Most of Oregon’s all-time best lacrosse players were pretty accurately evaluated as recruits.
And then there’s Sam Handley.
It’s still hard to fathom just how underrated Handley was entering into his first Division 1 lacrosse season.
At the end of his 2019 freshman season at Penn, Handley would be named First-Team All-American by both the USILA and Inside Lacrosse.
Inside Lacrosse is the same publication that as recently as October, 2018 had rated Handley 79th among all incoming freshmen.
Just to put that ranking in perspective, it meant that Inside Lacrosse had given a higher recruitment value to three incoming freshman on Handley’s own Penn team.
Clearly, IL got it wrong.
But when it came to Sam Handley, so did just about everyone else.
The (Still) Strange Case of Sam Handley
And if you’re looking for a conspiracy angle here, you’ve admittedly got some stuff to work with.
Handley, as we know, is from Oregon.
And Handley was ranked below three fellow incoming freshman teammates at Penn.
And, predictably, those teammates came from Maryland, New Jersey…and Maryland.
And explain to me, while you’re at it, why Handley wasn’t even invited to the Under Armour All-American Game—the premiere showcase event for elite incoming freshman.
And why on committing to Penn, was Handley dissed with a relatively pedestrian two-star rating?
And Penn didn’t even start the guy the first game?!
Catch your breath.
It wasn’t exactly that straightforward.
Not everyone was dismissive of Sam Handley.
Recruiting Rundown, for instance, had Handley as #35 among all incoming freshman that year.
And coming off 3d Lacrosse’s Oceanside Hustle in December of 2015—in other words, the winter of Handley’s sophomore year in high school—they wrote an evaluation that now sounds prophetic:
“Handley has developed into one of the premier players from the West Coast, projecting as possibly one of the very best in the country by the time he graduates”.
But maybe the most important thing is that Penn’s faith in Handley had seemingly never wavered. Penn clearly had more than an inkling of what they were getting.
The Baum Squad and Beyond
So was there really some bias at work here against players from outside traditional hotbeds?
Probably to some degree.
Though the persistence of that kind of bias at this point is more than a little baffling.
At least when it comes to top recruits.
After all, in Handley’s case we’d be talking about the time period around 2017, 2018, 2019—and Peter Baum, also from Oregon, had won the Tewaaraton Award all the way back in 2012.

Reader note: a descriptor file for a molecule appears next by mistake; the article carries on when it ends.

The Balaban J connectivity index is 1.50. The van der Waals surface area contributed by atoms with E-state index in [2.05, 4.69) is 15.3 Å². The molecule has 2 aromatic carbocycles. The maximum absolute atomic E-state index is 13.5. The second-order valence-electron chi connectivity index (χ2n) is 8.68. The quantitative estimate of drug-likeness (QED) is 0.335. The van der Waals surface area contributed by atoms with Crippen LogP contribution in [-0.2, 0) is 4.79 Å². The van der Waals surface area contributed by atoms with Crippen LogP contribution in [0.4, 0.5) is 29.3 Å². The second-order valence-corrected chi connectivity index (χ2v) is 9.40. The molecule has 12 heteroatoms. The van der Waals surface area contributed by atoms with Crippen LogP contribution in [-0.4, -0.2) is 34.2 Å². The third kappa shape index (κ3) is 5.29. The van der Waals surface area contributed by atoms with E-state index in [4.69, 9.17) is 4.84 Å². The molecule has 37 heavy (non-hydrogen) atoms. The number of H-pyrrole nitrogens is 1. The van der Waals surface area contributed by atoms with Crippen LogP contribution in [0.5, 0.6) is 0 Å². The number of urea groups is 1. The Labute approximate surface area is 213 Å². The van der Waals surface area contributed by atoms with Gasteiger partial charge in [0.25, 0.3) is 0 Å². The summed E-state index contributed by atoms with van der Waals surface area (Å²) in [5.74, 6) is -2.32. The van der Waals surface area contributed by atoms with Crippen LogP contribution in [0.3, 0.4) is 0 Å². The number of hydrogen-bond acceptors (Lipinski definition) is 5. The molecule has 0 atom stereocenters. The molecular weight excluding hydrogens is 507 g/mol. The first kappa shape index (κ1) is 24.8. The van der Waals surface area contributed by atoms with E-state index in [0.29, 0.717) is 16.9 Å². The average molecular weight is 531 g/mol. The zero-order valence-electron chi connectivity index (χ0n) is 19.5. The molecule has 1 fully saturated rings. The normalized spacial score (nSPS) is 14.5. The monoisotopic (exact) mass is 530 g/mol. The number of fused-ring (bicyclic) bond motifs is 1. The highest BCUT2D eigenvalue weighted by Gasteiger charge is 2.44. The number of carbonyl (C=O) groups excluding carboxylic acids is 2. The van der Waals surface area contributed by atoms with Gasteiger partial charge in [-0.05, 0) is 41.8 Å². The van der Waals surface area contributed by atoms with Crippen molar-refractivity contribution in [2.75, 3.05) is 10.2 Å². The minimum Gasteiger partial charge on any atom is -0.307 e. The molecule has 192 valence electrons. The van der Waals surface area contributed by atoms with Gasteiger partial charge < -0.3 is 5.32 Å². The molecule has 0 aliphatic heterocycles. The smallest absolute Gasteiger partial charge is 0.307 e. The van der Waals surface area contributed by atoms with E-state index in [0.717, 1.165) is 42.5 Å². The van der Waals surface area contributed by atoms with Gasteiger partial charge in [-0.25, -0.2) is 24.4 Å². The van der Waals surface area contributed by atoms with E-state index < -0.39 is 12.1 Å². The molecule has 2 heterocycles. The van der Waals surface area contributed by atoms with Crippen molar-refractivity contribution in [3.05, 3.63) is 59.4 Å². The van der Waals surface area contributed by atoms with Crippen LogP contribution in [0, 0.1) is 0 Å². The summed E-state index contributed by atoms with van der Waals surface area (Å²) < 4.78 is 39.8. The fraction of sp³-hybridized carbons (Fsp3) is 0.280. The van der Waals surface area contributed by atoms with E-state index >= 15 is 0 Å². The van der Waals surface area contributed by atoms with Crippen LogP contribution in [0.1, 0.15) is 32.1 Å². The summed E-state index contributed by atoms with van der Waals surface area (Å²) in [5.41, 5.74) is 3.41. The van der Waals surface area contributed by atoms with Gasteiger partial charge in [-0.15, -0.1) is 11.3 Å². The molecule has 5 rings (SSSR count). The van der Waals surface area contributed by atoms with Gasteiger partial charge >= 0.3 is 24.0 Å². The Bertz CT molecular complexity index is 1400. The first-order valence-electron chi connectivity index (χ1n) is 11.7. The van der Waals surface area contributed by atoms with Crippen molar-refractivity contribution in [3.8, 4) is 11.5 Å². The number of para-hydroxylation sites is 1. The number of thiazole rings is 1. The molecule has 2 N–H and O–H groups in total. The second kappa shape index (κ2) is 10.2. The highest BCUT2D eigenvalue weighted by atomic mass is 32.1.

Which is true.
But the truly revealing thing about Baum’s unprecedented, landmark, all-together-now, never-been-done-before, first-winner-west-of-the-Mississippi Tewaaraton victory in 2012, is that Peter Baum was hardly an outlier that year.
Far from it.
Just take a look at the list of the 25 Tewaaraton nominees published in April of 2012, just a month before the award would be presented. It includes:
Pierce Bassett, Goalie, Johns Hopkins
Jesse Bernahardt, LSM, Maryland
Roy Lang, Midfield, Cornell
Scott Ratliff, LSM. Loyola
Peter Baum, Midfield, Colgate
So, in other words, five players on this list—- a full 20% of all the nominees —represent Arizona (Bassett), Florida (Bernhardt), California (Lang), Georgia (Ratliff), and Oregon (Baum).
It’s also pretty remarkable given that in high school, Handley had played with, and developed almost in lockstep with, a guy who did get the recruiting laurels that Handley didn’t, and who’d just had a monster freshman season at Syracuse: Tucker Dordevic.
But more on Handley and Dordevic below.
Oregon’s 5 All-Time Best D1 College Lacrosse Players
Peter Baum’s 2012 Tewaaraton Award marked a number of firsts.
He was the first winner from the West Coast.
And he was the first winner (or finalist) from either the Patriot League or Colgate.
And he became the first winner—since the award’s very first honoree in 2001, Doug Shanahan of Hofstra—whose team didn’t make a deep run in the NCAA tournament.
That last point may have been the most significant.
As great an impact as Baum had in elevating Colgate lacrosse, it’s still hard not to imagine what he could’ve accomplished had he been at a stronger program.
Colgate went 3-10 in Baum’s freshman year; it improved to 11-5 the next year, and was 14-4 in his junior year of 2012, Baum’s best season.
In that year as well, Baum had 67 goals and 30 assists, and almost single-handedly led Colgate to the NCAA tournament and a first-round win over a previously unbeaten UMASS team.
But in his senior year, Colgate sank back to 8-7, and Baum’s goal production was cut nearly in half compared to the year before (34 vs. 67), revealing just how well opposing teams were able to key on the Tewaaraton winner of the previous season.
You can get a feel for this in Colgate’s record vs. Maryland.
In 2011, Colgate upset by two goals a Maryland team that would eventually reach the national championship game.
Baum had 3 points.
The next year, facing yet another Terp team that would end the season as a national championship runner-up, Colgate again won by two, 13-11.
This time Baum had 7 points.
But in his senior season, a far less accomplished Maryland team (which would lose convincingly to Cornell in the NCAA tournament’s opening round) hammered Colgate 18-6.
And in that game, the Raiders were already behind 5-1 by the time Baum was even able to get off his first shot.